Wikileaks source Manning convicted on most charges
Bradley Manning, the US Army private who leaked thousands of classified documents, has been convicted of espionage but not of aiding the enemy.
Pte Manning, 25, has been convicted of 20 charges in total, including theft and computer fraud.
He had admitted leaking the documents to anti-secrecy organisation Wikileaks but said he did so to spark a debate on US foreign policy.
The leak is considered the largest ever of secret US government files.
He faces a maximum sentence of up to 136 years. His sentencing hearing is set to begin on Wednesday.
After a seven-week court martial, Bradley Manning was convicted in less than 10 minutes in a hushed courtroom with several dozen spectators. Judge Colonel Denise Lind handed down her 20 guilty verdicts, count by count, in a staccato tone.
But in acquitting him of the most serious charge, aiding the enemy, Judge Lind seems to have disagreed with the prosecution's claim that the 25-year-old soldier had leaked the material with "general evil intent".
The aiding the enemy charge was brought under the precedent of a Civil War-era case. In 1863, a Union Army private, Henry Vanderwater, was convicted after leaking a command roster to a Virginia newspaper. He got three months' hard labour. Manning - who faces up to 136 years in prison - is unlikely to get off as lightly.
In addition to multiple espionage counts, he was also found guilty of five theft charges, two computer fraud charges and multiple military infractions.
The verdict was criticised by Wikileaks founder Julian Assange, who said it represented "dangerous national security extremism".
Speaking from the Ecuadorean embassy in London, Mr Assange said: "This has never been a fair trial.
"Bradley Manning isn't guilty of anything in that he's actually very heroic for demanding government transparency and accountability and exposing the American people and the rest of the world to the crimes committed by the American government," he said.
Pte Manning stood and faced Judge Colonel Denise Lind as she read the decision on Tuesday. She said she would release detailed written findings at a later date.
He appeared not to react during the verdict, but his defence lawyer, David Coombs, smiled faintly as the not guilty charge on aiding the enemy was read.
"We won the battle, now we need to go win the war," Mr Coombs said of the sentencing phase. "Today is a good day, but Bradley is by no means out of the fire."
A guilty verdict on the aiding the enemy charge could have had serious implications for people leaking documents in the future, says the BBC's North America editor, Mark Mardell.
"The government's pursuit of the 'aiding the enemy' charge was a serious overreach of the law, not least because there was no credible evidence of Manning's intent to harm the USA by releasing classified information to WikiLeaks," Amnesty International said in a statement.
Guilty: Seven out of eight espionage charges, five theft charges, two computer fraud charges, five military counts of violating a lawful general regulation, one of wanton publication of intelligence on the internet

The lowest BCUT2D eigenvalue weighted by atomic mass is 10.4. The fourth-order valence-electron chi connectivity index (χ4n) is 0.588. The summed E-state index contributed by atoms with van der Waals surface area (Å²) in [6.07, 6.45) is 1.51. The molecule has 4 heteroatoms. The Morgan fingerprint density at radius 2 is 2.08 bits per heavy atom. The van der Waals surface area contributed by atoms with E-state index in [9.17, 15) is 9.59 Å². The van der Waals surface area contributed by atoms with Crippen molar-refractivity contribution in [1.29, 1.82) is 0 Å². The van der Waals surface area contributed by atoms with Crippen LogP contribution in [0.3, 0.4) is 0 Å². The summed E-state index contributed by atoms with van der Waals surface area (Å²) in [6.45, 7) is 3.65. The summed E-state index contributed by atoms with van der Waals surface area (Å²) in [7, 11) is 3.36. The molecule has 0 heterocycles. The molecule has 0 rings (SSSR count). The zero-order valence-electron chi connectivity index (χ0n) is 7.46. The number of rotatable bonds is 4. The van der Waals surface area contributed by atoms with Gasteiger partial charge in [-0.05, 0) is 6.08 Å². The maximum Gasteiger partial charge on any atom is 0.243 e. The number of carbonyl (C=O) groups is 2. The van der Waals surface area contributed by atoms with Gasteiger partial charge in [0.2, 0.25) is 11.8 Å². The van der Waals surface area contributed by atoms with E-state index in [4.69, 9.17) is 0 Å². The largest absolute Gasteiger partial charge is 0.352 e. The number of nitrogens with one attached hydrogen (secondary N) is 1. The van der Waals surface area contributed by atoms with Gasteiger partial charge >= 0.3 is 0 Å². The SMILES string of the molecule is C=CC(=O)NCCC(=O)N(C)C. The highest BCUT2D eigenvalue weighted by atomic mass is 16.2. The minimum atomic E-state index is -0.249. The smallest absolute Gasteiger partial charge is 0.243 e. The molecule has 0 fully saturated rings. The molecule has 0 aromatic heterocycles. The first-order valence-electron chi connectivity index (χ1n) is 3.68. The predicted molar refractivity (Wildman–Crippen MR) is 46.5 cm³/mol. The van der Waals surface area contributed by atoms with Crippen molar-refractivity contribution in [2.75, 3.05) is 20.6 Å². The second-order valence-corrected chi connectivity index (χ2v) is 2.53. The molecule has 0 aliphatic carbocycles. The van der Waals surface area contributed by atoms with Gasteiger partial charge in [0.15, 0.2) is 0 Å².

Not guilty: Aiding the enemy, unauthorised possession of information relating to national defence
But the Democratic and Republican leaders of the US House of Representatives intelligence committee said "justice has been served", in a joint statement after the ruling.
"Manning harmed our national security, violated the public's trust, and now stands convicted of multiple serious crimes," Chairman Mike Rogers, a Republican, and senior Democrat Dutch Ruppersberger, said.
Among the items sent to Wikileaks by Pte Manning was graphic footage of an Apache helicopter attack in 2007 that killed a dozen people in the Iraqi capital Baghdad, including a Reuters photographer.
The documents also included 470,000 Iraq and Afghanistan battlefield reports and 250,000 secure state department cables between Washington and embassies around the world.
The Wikileaks disclosures
Pte Manning, an intelligence analyst, was arrested in Iraq in May 2010. He spent weeks in a cell at Camp Arifjan, a US Army installation in Kuwait, before being transferred to the US.
During the court martial, prosecutors said Pte Manning systematically harvested hundreds of thousands of classified documents in order to gain notoriety.
With his training as an intelligence analyst, Pte Manning should have known the leaked documents would become available to al-Qaeda operatives, they argued.
The defence characterised him as a naive and young soldier who had become disillusioned during his time in Iraq.
His actions, Mr Coombs argued, were those of a whistle-blower.
In a lengthy statement during a pre-trial hearing in February, Pte Manning said he had leaked the files in order to spark a public debate about US foreign policy and the military.
Much of the court martial was spent considering the soldier's intentions as he leaked the documents.
His supporters rallied outside the court in Fort Meade and said they were planning to march to the White House on Tuesday evening.